Carry on to the end of the street where it joins Hooper Street and just off to the right you'll spot The Backstreet Bistro, formerly The White Hart. As its name suggests, food dominates here but they'll happily sell you just a beer, including a nice drop of Youngs Bitter.
Go back along Hooper Street to Gwydir Street, turn right and head for Cambridge Blue, a long-standing stalwart of the city's real ale scene. The interior has two bars plus a tiny snug and a conservatory; at the back is a surprisingly large garden. The large selection of real ales can be enjoyed in a smoke-free atmosphere - it's banned here.
Turn left outside the pub and The Alexandra Arms, or The Alex as it's usually known, soon presents itself. A fairly recent makeover resulted in a light, airy, tastefully modern look. Real ales are mainly from Greene King and, as in most of the pubs on this crawl, there's good food to be had as well. If you've got a train to catch you're still less than 15 minutes from the station.
Start at the city centre end with The Cambridge Arms. Once a brilliant traditional pub with a marvellous front room, it suffered a horrendous transformation into an open-plan monstrosity called The Rattle and Hum. At great expense it has now been converted back into something closer to its former self, though much has been lost. The Greene King beers are generally in good condition here.
Diagonally opposite is The Bun Shop. Once a hapless, modern, basic box called The Kings Arms, this now has a multi-faceted interior, in which the real ale bar is our destination. The space is cleverly broken up and includes an irish-style snug. Five well-kept real ales including Youngs Bitter and a comprehensive selection of daily newspapers.
Next up is a real gem, The Champion of the Thames, one of the few proper locals left in the city centre. It has just two bars, one small, the other smaller. The Greene King beers are always superbly presented, showing that in the right hands these often-maligned ales can really hit the mark. Don't miss the etched windows showing the Champ in action.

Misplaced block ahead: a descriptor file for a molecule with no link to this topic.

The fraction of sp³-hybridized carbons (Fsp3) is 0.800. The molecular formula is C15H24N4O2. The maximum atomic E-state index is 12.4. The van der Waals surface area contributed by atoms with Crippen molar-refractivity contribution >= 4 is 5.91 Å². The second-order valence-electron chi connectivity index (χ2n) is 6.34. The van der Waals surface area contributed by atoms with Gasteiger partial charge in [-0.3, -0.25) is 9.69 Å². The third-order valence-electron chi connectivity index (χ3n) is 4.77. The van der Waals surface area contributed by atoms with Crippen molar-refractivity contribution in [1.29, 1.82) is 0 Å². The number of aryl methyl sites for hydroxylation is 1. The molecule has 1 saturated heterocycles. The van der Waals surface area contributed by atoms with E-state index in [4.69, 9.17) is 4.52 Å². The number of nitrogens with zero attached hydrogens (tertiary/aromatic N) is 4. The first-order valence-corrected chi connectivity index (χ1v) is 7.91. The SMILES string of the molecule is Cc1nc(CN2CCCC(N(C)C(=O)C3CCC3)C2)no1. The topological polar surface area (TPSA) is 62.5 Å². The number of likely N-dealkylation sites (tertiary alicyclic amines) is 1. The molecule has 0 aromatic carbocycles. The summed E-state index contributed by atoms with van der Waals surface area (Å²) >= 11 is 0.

A little further along is The King Street Run, formerly The Horse and Groom, which was given the "fun pub" treatment some years ago and is probably due for its next new look soon. Real ale availability is a bit hit and miss though there's usually something on.
At the end of the street, is a pub which makes The Champ seem quite sizeable. The St Radegund, with its single little room, more than makes up in eccentricity and atmosphere what it lacks in space. The Vera Lynn Club, the Veil Ale, the Cuban Cocktails, the etchings on the ceiling - there's so much going on here you could write a book about it (and the visitors' book is another attraction). Three real ales, always in top form.
Turn right now into Short Street (which becomes Emmanuel Road) then left into Elm Street, at the end of which is The Elm Tree. Once more, we have a small pub with a big heart. It's a Charles Wells house with a mixture of beers from their own and other breweries. Live jazz features three nights a week and the rest of the time it's a peaceful haven.
Across the way is Greene King's The Cricketers, a much improved two-bar pub with three real ales on offer. The l-shaped back bar leads through to a secluded garden.
From the front entrance you'll see our final port of call, The Free Press, a little way along Prospect Row. It's difficult to believe that the interior here dates only to the late seventies as it looks so authentically old. Two smallish bars and a snug where the current record for people crammed-in is 61 (and a dog). Like The Cambridge Blue mentioned in crawl three, this is a totally non-smoking pub. On the beer front, the rare but delicious Greene King XX Mild is a must though all the beers will be well kept. Excellent food also.